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This answer to Have optical zoom systems been used in space exploration? explains that there were video cameras on the Moon that could zoom.

In the video below someone (or something) is zooming the camera showing Commander David Scott in the classic demonstration of dropping a feather and a hammer in the vacuum of space. Was this being done by an astronaut or by remote control from Earth?


(NASA source for video: Apollo 15 Hammer-Feather Drop)

Hammer vs Feather - Physics on the Moon Apollo 15 (cued at 00:36)

Courtesy: NASA - Galileo and Apollo 15. At the end of the last Apollo 15 moon walk, Commander David Scott (pictured above) performed a live demonstration for the television cameras. He held out a geologic hammer and a feather and dropped them at the same time.

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    $\begingroup$ The writeup on this in the Preliminary Science Reports is gold: " Within the accuracy of the simultaneous release, the objects were observed to undergo the same acceleration and strike the lunar surface simultaneously, which was a result predicted by well-established theory, . but a result nonetheless reassuring considering both the number of viewers that witnessed the experiment and the fact that the homeward journey was based critically on the validity of the particular theory being tested." $\endgroup$ – Organic Marble Jun 17 at 13:02
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    $\begingroup$ @OrganicMarble Sorry if this is off-topic but I would love to have the source for that quote. It is awesome. $\endgroup$ – Swike Jun 17 at 22:29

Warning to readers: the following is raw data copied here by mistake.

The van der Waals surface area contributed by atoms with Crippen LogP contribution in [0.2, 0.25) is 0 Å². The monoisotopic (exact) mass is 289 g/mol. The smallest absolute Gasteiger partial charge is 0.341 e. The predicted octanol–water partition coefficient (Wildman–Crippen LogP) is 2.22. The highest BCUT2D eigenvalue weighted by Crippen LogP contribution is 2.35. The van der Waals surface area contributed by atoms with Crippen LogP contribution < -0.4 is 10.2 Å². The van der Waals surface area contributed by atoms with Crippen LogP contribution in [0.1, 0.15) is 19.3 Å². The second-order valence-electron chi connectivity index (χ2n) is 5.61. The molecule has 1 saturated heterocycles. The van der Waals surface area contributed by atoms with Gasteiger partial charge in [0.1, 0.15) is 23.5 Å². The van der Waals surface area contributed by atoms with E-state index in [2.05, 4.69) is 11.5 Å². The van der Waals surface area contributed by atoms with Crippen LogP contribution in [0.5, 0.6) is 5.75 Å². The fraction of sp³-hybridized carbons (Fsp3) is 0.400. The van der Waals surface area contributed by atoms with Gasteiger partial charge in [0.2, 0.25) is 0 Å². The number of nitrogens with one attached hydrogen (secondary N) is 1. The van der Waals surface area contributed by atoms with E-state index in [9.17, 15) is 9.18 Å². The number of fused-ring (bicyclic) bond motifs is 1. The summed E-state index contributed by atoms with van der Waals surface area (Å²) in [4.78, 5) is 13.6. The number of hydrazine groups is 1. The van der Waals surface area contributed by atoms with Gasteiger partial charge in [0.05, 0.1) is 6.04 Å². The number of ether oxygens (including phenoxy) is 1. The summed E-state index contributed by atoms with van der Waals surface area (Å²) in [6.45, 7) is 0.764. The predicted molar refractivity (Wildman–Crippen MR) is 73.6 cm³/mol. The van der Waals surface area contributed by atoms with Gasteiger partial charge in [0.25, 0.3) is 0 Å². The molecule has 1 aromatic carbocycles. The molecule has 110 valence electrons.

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    $\begingroup$ @Swike no problem! hq.nasa.gov/alsj/a15/as15psr.pdf page 2-11 $\endgroup$ – Organic Marble Jun 17 at 22:32
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    $\begingroup$ @OrganicMarble Beautiful. Thank you $\endgroup$ – Swike Jun 17 at 22:32
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    $\begingroup$ Stanley Kubrick. $\endgroup$ – Andrew Grimm Jun 18 at 23:21
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Ed Fendell, a controller in Houston was controlling the rover camera.

It’s in the EVA-3 mission logs.

enter image description here

https://www.hq.nasa.gov/alsj/a15/a15.clsout3.html

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    $\begingroup$ The control of the camera from Houston must have been delayed by 1.3 seconds, right? $\endgroup$ – LoveForChrist Jun 17 at 17:17
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    $\begingroup$ Yes, but I suspect they practiced. The ascent video was always lagging behind, but this camera work look so good I think it lead to the question. $\endgroup$ – Anthony Stevens Jun 17 at 18:45
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    $\begingroup$ Houston says"Drop it ...now!" and starts zooming. Instructions to the astronaut and to the camera get there simultaneously... $\endgroup$ – DJohnM Jun 18 at 5:35
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    $\begingroup$ @DJohnM I don't hear anyone say that - at what time, exactly? Lags and delays would depend on which end the recording was made. If the tape is recording on the moon with Houston's voice coming on over radio, then an instruction from Houston would be simultaneous with the action on the Moon (the astronaut would hear the instruction at the same time as it gets recorded). Responses from Houston would be time-delayed. If the recording is happening on Earth, it would be the other way about. $\endgroup$ – Oscar Bravo Jun 18 at 10:36
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    $\begingroup$ @OscarBravo More likely each feed was recorded on separate channels of audio tape for later analysis (ie, evidence) so that small details on one wouldn't be hidden by louder audio events on other inputs. Later, it would be trivial to mix the two sources offset into a final recording that timed up with the footage. $\endgroup$ – Criggie Jun 18 at 12:04

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